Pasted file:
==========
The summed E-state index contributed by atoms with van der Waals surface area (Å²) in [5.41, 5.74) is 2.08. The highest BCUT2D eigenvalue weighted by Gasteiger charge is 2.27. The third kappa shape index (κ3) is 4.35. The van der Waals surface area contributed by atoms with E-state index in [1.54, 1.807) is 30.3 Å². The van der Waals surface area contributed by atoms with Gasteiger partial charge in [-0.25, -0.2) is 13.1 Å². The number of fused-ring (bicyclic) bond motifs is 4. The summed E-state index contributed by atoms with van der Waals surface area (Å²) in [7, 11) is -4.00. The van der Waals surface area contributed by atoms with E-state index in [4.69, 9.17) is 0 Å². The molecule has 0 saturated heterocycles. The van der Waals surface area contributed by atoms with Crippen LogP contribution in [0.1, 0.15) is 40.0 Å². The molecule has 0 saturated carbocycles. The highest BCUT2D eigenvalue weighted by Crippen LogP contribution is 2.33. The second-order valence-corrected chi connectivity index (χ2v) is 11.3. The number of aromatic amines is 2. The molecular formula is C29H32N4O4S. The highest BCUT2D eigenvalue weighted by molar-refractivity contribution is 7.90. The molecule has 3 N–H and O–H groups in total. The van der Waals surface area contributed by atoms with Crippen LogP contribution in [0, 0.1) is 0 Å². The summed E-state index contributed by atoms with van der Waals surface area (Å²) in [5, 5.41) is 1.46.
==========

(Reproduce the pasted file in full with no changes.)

The summed E-state index contributed by atoms with van der Waals surface area (Å²) in [5.41, 5.74) is 2.08. The highest BCUT2D eigenvalue weighted by Gasteiger charge is 2.27. The third kappa shape index (κ3) is 4.35. The van der Waals surface area contributed by atoms with E-state index in [1.54, 1.807) is 30.3 Å². The van der Waals surface area contributed by atoms with Gasteiger partial charge in [-0.25, -0.2) is 13.1 Å². The number of fused-ring (bicyclic) bond motifs is 4. The summed E-state index contributed by atoms with van der Waals surface area (Å²) in [7, 11) is -4.00. The van der Waals surface area contributed by atoms with E-state index in [4.69, 9.17) is 0 Å². The molecule has 0 saturated heterocycles. The van der Waals surface area contributed by atoms with Crippen LogP contribution in [0.1, 0.15) is 40.0 Å². The molecule has 0 saturated carbocycles. The highest BCUT2D eigenvalue weighted by Crippen LogP contribution is 2.33. The second-order valence-corrected chi connectivity index (χ2v) is 11.3. The number of aromatic amines is 2. The molecular formula is C29H32N4O4S. The highest BCUT2D eigenvalue weighted by molar-refractivity contribution is 7.90. The molecule has 3 N–H and O–H groups in total. The van der Waals surface area contributed by atoms with Crippen LogP contribution in [0, 0.1) is 0 Å². The summed E-state index contributed by atoms with van der Waals surface area (Å²) in [5, 5.41) is 1.46.